What is a Baby Soda Bottle? – BSB Experiments
Plastic Test Tubes for Science and Art Activities
Over the years, Steve Spangler has popularized the name Baby Soda Bottle, or BSB, for our test tube look-alikes. Thousands of these reliable plastic tubes have been used for science labs and for art projects in classrooms and homes. After you explore our Baby Soda Bottles, you’ll be left wondering what you can’t do with them.
- Baby Soda Bottles
- Various materials as needed (See "Take It Further.")
- Adult supervision
Grab a Baby Soda Bottle and take a close look at it. You are the proud possessor of the most durable test tube ever made. However, it wasn’t originally designed to be a test tube. It has a secret identity. What do you think it is?
Carefully notice everything you can about the BSB. What is it made of? Why might it be called a Baby Soda Bottle? How breakable is it? Why are the walls so thick? Why are the walls thicker toward the bottom than they are at the top? What are the threads around the top for? Why does a Tornado Tube fit it so perfectly? What kind of cap could fit on it? Now you’re thinking like a scientist.
Collect all of your observations and hypothesize what a BSB could really be. Before continuing, use the observations you’ve gathered and write your hypothesis down on paper.
Keep in mind that data will either support or not support the hypothesis. If the hypothesis is not supported by the data, it doesn’t mean the experiment was unsuccessful. Remember that it’s all about the data. If scientists were always right, there wouldn’t be a need for experiments.
How Does It Work
The hypothesis should be a simple sentence that offers a direct answer to the question of the experiment. It shouldn’t be about what you think or believe — the data matter most and they will either confirm or not confirm the hypothesis. What you think, believe, feel or want to happen are irrelevant in science experiments.
The Baby Soda Bottle you studied looks like a large, clear, plastic test tube with cap threads around its top. Unlike ordinary glass test tubes, however, this thick-walled bottle can be thrown into the dishwasher, dropped onto concrete, banged together or stepped on and it won’t break. The name Baby Soda Bottle isn’t just a catchy title; these really are “baby” soda bottles.
In the plastics industry, the tube is called a preform. A preform is placed into a vacuum mold and heated. Hot, high-pressure air is blown into it and the soft plastic stretches like a balloon. It completely fills the inside of the mold, so the tube expands to about 40 times its original size. The plastic cools quickly, the mold is opened and a new bottle falls out ready to be filled with a refreshing beverage. A BSB is actually a 2-liter bottle before it grows up into a big soda bottle. That’s why a cap for a 2-liter bottle fits it exactly.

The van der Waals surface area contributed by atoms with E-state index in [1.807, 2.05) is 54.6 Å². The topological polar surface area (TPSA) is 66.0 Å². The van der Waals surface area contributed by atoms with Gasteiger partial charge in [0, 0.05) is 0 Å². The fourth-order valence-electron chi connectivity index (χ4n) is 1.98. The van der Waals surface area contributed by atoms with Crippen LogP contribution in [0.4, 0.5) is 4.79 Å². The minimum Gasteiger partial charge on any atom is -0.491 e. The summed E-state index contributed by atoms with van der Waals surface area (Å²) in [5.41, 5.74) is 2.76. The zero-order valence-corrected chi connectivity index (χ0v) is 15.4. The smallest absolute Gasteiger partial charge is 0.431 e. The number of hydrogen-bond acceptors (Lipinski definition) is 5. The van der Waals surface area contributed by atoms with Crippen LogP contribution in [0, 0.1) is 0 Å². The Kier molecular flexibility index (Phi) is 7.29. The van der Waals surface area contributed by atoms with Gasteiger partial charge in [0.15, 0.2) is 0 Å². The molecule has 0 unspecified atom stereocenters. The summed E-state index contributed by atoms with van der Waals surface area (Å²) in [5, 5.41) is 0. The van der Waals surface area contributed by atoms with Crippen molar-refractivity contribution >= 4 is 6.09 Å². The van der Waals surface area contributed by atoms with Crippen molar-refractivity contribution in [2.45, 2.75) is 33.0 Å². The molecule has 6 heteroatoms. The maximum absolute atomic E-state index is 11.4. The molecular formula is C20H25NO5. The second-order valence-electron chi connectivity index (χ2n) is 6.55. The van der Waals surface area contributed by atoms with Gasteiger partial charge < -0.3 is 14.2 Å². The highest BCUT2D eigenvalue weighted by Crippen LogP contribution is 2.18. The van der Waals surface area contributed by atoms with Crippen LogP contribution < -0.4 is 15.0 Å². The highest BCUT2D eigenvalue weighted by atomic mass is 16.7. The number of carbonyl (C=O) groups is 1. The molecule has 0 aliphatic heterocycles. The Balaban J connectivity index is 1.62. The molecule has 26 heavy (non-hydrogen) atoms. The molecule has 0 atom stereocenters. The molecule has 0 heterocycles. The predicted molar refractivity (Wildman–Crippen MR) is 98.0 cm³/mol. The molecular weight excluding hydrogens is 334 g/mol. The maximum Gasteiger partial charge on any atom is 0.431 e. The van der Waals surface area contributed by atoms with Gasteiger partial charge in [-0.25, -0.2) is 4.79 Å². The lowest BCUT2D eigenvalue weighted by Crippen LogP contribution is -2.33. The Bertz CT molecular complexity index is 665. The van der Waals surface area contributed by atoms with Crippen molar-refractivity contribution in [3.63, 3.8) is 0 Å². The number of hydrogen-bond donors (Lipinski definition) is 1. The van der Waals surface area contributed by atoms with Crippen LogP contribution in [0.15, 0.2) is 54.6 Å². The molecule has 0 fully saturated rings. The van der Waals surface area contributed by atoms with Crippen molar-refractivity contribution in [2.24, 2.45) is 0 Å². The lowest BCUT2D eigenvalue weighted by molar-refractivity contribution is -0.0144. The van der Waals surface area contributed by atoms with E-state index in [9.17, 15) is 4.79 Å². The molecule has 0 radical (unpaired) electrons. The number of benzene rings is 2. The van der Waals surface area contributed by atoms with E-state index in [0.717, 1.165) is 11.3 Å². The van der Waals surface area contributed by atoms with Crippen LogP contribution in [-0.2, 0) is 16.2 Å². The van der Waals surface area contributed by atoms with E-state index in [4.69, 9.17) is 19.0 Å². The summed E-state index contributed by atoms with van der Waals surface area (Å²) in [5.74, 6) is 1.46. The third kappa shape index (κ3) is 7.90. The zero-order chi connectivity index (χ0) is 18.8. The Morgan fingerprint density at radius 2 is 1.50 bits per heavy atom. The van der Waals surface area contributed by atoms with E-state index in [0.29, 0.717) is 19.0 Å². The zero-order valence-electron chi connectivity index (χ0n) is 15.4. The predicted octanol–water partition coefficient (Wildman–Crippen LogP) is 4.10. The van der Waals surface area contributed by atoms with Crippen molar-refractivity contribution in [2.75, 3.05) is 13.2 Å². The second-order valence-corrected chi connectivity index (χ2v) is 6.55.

Take It Further
As it turns out, the preform is also perfect for use in a science lab or an art studio. You can use it for mixing, storing, collecting, analyzing and observing all kinds of stuff. Because the tube is made of thick plastic, it won’t break or shatter like glass will and it can easily accommodate hot and cold liquids. Here are a few suggestions on how you can use your BSB for science experiments and exciting art projects. Remember that there are many other ways you can use your BSB, so don’t be afraid to get creative.
Liquid Laboratory: Use BSBs to collect samples of water from lakes, ponds and streams to study later with a magnifying glass or microscope. In fact, you can collect anything that fits into a BSB to study it in the lab or for storage. Because soda bottle caps fit the BSBs perfectly, it’s easy to transport water samples without leaks.
Roots with a View: Grow plants in a BSB and watch the germination and sprouting firsthand. Fill a BSB with some potting soil and plant one or two fast growing seeds in each tube. Grass, radish, lettuce, pea or bean seeds work great. Plant the seeds near the wall of the tube so you can watch the roots spread down and stem grow up. Water it enough to keep the soil moist, but not soaked. Transplant to a larger pot when the plant outgrows the BSB.
Wave Bottle: Fill 3/4 of a BSB with vegetable oil and the rest with water. Add a single Color Fizzer Tablet or a few drops of food coloring and notice how it only colors the water. Seal the BSB with the cap. Tip the bottle back and forth to create waves of colorful fun.